A lay minister who is suing the Georgia Department of Public Health for religious discrimination has been ordered by the state’s attorney general to relinquish his sermons to the government, according to federal court documents. “Please produce a copy of your sermon notes and/or transcripts,” Attorney General Samuel Olens wrote to attorneys representing Dr. Eric Walsh. Dr. Walsh said he will not comply with the request. “No government has the right to require a pastor to turn over his sermons,” Walsh said. “I cannot and will not give up my sermons unless I am forced to do so.” Walsh, a Seventh-day Adventist lay minister had been hired in May 2014 as a District Health Director with the Georgia Department of Public Health. A week later, a government official asked him to submit copies of his sermons for review. He complied and two days later he was fired. His attorneys said the government was curious about sermons Dr. Walsh delivered on health, marriage, sexuality, world religions, science and creationism. He also preached on what the Bible says regarding homosexuality. He has since filed a federal lawsuit charging state officials with engaging in religious discrimination. “He was fired for something he said in a sermon,” attorney Jeremy Dys told me. “If the government is allowed to fire someone over what he said in his sermons, they can come after any of us for our beliefs on anything.” Dr. Walsh has assembled a powerhouse legal team comprised of Parks, Chesin & Walbert along with First Liberty Institute, one of the nation’s most prominent religious liberty law firms. “It’s an incredible intrusion on the sanctity of the pulpit,” Dys said. “This is probably the most invasive reach into the pulpit by the state that I’ve ever seen.” Neither the attorney general nor his communication director responded to telephone calls or email correspondence. Dys said the government’s request came as part of the process to build their case against his client. The request, he said, carries the same force of law as a subpoena. “Pastors and rabbis across the country – especially in the state of Georgia should be frightened that a state would demand all the sermon notes and transcripts of a pastor,” he said. “This is unprecedented.” It may be unprecedented, but is it illegal?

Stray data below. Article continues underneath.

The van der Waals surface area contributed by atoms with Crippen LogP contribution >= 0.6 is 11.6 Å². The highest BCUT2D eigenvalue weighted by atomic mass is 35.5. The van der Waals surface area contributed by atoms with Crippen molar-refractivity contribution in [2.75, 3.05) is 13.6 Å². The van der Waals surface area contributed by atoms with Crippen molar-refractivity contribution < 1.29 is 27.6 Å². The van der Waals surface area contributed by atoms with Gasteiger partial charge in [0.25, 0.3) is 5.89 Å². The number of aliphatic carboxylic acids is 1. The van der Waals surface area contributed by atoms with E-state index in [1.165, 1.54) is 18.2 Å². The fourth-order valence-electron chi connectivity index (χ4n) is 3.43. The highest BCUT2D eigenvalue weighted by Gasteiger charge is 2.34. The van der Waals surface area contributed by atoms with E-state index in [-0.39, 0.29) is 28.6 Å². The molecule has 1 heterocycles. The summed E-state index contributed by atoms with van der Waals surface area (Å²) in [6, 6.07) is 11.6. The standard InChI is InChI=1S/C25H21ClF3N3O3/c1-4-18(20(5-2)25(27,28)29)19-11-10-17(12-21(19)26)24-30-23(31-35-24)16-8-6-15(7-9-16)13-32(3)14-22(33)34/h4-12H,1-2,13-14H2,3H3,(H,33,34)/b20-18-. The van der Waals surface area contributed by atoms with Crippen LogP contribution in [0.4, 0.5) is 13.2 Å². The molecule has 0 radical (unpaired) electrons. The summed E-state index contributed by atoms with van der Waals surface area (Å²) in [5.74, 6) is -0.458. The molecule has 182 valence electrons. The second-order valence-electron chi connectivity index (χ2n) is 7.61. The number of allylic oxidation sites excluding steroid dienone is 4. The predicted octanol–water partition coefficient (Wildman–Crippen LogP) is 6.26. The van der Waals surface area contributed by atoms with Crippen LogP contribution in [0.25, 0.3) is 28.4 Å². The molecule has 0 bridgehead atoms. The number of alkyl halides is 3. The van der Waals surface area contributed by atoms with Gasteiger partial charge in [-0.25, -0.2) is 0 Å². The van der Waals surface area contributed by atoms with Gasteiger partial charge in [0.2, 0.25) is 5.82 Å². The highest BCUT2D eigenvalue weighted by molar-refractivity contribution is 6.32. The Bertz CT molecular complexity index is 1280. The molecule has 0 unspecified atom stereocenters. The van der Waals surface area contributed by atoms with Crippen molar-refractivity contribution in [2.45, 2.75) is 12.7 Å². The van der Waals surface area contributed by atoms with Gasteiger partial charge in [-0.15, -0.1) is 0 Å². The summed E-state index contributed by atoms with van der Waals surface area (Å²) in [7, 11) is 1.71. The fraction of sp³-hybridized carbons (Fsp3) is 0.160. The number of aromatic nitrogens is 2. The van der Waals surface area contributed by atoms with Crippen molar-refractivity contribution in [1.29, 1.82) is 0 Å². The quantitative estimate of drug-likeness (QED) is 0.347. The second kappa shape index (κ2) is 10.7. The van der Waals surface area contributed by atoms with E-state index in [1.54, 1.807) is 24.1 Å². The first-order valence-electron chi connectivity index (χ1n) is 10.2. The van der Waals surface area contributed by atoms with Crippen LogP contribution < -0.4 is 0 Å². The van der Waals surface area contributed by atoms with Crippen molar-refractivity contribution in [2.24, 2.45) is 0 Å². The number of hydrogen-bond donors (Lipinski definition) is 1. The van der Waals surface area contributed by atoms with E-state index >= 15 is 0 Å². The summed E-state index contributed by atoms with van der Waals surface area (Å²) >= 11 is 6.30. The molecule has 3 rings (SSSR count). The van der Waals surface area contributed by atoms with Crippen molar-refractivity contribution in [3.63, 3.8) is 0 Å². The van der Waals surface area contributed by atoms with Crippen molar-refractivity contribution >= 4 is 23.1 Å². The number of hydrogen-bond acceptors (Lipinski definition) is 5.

It should be illegal! The very idea that a governmental body (in this case, the state of Georgia) would demand that a member of the clergy that they turn over their sermon notes is the kind of fascism we’d expect from a totalitarian state like N. Korea and other communist countries; NOT here in America.. Awful..